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Will Mac OS X 10.7 Have Integrated Cloud Sync?

Apple has been passing out media invitations for an October 20th “Back to the Mac” event. The invite, featuring a picture of a Lion hiding behind the Apple logo, implies that we will be seeing a new OS X release. After all, each release of OS X (from 10.0 to 10.6) has been nicknamed after a large feline.

The question is: what are the big features going to be? 10.6 was named Snow Leopard because it was mainly under-the-hood improvements, lacking many big flashy new features. A new cat entirely should mean we’ll be seeing some major changes.

The overly-popular tech blogs are all hyping-up their uncreative touchscreen angle, predicting everything from a smaller MacBook Air that exists in the space between a notebook an iPad to the unification of iOS and OS X.

I don’t particularly care for that rumor. I like mine better. There isn’t much evidence to support it, but it’s the perfect next step for Apple.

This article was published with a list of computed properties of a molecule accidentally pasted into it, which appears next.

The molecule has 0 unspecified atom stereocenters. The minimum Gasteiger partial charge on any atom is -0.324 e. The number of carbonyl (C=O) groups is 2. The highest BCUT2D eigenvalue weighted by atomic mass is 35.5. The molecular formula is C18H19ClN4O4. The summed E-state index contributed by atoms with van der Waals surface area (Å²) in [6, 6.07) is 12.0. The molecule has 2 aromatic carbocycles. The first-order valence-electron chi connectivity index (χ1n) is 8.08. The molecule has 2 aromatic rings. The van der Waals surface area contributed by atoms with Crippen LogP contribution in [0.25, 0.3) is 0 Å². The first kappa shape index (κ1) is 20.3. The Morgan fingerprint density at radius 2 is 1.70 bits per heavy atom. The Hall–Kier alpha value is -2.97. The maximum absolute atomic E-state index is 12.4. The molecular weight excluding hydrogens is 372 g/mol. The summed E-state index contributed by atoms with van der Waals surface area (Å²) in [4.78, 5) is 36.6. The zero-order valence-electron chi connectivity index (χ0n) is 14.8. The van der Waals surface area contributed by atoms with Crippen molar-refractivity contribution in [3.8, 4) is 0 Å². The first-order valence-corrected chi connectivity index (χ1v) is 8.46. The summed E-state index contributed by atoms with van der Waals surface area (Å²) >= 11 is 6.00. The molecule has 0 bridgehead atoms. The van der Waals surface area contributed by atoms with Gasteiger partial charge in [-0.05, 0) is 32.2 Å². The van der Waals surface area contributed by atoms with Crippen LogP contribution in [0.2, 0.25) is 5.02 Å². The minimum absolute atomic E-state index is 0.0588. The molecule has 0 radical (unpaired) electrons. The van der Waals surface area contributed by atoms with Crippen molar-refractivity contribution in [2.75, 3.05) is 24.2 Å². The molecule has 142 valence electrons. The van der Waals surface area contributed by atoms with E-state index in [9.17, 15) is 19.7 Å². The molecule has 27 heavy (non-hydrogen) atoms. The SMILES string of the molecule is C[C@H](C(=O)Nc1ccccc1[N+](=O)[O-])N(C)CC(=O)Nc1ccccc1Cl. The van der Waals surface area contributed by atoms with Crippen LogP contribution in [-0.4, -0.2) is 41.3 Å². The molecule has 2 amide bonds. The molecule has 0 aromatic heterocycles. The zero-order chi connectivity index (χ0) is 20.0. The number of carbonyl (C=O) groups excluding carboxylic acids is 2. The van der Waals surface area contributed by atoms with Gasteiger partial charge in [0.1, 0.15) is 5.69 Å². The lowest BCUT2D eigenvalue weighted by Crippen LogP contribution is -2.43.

I think Mac OS X 10.7 “Lion” will have built-in cloud syncing. Leveraging their new North Carolina datacenter, Apple will integrate Dropbox-like functionality into the Finder itself. They already have MobileMe, why not take it to the next step? Your data would be accessible on any device, and you would no longer have to worry about backing it up.

It makes perfect sense. Nobody ever backs up their data, so Apple does it for them. Everyone with an iPhone or iPad wants to be able to access and edit their files on it, so you make it easy for them.